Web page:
At the Vanderbilt University Medical Center in Tennessee, Loren Lipworth and colleagues did a study concerning 3,527 Swedish women who had breast augmentation between 1965 and 1993. Of the women studied, 24 had committed suicide. The amount of time since surgery for these women averaged at about 19 years. Compared to the average population, this could imply that women who have breast implant surgery are three times as likely to commit suicide. Researchers noted that, “the increased risk of suicide was not apparent until 10 years after implantation.”
There were also some drug and alcohol related deaths that surfaced in the study. “At least 38 deaths (22 percent of all deaths) in this implant cohort were associated with suicide, psychological disorders and/or drug and alcohol abuse/dependence,” according to researchers. Interestingly, there did not seem to be a rise in cancer related deaths, including breast cancer, from these patients. This should be good news for those benefiting from the FDA’s approval of silicone breast implants last November.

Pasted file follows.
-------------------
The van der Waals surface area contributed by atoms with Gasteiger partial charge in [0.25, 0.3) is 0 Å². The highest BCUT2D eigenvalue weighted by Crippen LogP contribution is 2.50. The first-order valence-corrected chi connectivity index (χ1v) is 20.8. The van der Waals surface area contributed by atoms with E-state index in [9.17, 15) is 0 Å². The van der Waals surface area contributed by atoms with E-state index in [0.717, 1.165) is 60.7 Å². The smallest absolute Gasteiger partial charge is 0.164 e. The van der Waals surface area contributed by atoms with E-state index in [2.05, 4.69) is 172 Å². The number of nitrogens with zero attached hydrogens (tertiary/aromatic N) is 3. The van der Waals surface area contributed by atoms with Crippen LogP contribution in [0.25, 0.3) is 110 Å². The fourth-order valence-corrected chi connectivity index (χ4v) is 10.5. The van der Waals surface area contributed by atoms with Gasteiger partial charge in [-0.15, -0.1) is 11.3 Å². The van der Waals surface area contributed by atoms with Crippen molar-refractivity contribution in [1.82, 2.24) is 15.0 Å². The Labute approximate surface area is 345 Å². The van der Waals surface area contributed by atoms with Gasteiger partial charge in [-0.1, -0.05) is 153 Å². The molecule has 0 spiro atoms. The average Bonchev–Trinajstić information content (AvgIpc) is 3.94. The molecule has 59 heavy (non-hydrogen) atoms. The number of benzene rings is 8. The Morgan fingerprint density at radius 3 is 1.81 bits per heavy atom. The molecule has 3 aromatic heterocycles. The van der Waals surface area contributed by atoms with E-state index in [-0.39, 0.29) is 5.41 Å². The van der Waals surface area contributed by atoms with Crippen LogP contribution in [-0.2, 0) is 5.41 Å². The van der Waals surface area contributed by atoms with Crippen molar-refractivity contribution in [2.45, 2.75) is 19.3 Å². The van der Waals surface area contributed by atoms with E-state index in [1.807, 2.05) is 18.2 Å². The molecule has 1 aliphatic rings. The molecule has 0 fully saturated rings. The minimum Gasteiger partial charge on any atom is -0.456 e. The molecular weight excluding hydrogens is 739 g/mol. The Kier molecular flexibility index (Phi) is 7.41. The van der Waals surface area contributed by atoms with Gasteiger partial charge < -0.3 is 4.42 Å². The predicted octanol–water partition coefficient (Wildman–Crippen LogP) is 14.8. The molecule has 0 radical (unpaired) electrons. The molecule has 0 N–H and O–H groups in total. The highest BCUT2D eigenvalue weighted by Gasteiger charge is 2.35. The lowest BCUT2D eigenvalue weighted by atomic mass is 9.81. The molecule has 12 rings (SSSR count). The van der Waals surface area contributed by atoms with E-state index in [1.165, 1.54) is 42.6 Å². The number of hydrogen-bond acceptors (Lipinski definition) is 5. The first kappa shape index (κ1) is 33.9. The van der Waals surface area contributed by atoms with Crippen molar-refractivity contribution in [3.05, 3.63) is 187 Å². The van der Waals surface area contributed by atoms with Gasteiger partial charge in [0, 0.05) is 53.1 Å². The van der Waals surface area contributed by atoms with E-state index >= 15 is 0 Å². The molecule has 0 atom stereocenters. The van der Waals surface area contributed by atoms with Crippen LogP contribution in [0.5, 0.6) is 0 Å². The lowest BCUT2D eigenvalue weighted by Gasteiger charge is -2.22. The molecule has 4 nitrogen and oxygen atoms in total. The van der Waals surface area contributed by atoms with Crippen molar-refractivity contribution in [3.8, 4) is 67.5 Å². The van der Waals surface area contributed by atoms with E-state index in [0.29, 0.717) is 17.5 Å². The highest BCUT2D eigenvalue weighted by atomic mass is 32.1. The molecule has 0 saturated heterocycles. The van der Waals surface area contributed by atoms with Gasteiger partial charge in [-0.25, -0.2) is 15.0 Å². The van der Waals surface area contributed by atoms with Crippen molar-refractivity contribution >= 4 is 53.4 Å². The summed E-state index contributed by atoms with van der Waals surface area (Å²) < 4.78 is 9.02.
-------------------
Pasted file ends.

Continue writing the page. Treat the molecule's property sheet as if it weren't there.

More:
It should be noted that while this survey does seem to show a slight correlation between suicide in women and breast implant surgery, it does not pinpoint breast implant surgery as the cause of suicide. It is more likely that women who undergo breast augmentation are simply more likely to commit suicide, due to self-esteem issues that caused them to have the procedure performed in the first place. It is for this reason that it is imperative that surgeons and patients are thorough in their initial consultation, including discussion of why the patient would like to have cosmetic surgery performed.